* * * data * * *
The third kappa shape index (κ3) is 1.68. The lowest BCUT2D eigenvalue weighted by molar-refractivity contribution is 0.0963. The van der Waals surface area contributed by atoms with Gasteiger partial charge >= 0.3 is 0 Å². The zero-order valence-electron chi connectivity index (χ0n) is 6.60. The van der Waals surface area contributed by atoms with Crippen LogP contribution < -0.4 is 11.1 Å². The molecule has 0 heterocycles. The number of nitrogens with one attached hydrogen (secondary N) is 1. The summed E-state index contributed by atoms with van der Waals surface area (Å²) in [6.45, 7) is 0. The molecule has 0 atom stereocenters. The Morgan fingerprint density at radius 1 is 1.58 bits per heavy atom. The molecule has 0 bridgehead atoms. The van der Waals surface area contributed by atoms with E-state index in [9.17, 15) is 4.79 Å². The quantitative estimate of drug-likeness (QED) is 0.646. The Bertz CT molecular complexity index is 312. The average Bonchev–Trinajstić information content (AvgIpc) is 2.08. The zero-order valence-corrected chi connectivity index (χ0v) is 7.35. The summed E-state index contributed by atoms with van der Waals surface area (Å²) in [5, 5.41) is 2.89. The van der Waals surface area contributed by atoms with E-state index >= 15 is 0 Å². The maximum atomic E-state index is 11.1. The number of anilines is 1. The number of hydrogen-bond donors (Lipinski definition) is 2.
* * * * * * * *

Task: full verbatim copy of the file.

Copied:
The third kappa shape index (κ3) is 1.68. The lowest BCUT2D eigenvalue weighted by molar-refractivity contribution is 0.0963. The van der Waals surface area contributed by atoms with Gasteiger partial charge >= 0.3 is 0 Å². The zero-order valence-electron chi connectivity index (χ0n) is 6.60. The van der Waals surface area contributed by atoms with Crippen LogP contribution < -0.4 is 11.1 Å². The molecule has 0 heterocycles. The number of nitrogens with one attached hydrogen (secondary N) is 1. The summed E-state index contributed by atoms with van der Waals surface area (Å²) in [6.45, 7) is 0. The molecule has 0 atom stereocenters. The Morgan fingerprint density at radius 1 is 1.58 bits per heavy atom. The molecule has 0 bridgehead atoms. The van der Waals surface area contributed by atoms with E-state index in [9.17, 15) is 4.79 Å². The quantitative estimate of drug-likeness (QED) is 0.646. The Bertz CT molecular complexity index is 312. The average Bonchev–Trinajstić information content (AvgIpc) is 2.08. The zero-order valence-corrected chi connectivity index (χ0v) is 7.35. The summed E-state index contributed by atoms with van der Waals surface area (Å²) in [5, 5.41) is 2.89. The van der Waals surface area contributed by atoms with E-state index >= 15 is 0 Å². The maximum atomic E-state index is 11.1. The number of anilines is 1. The number of hydrogen-bond donors (Lipinski definition) is 2.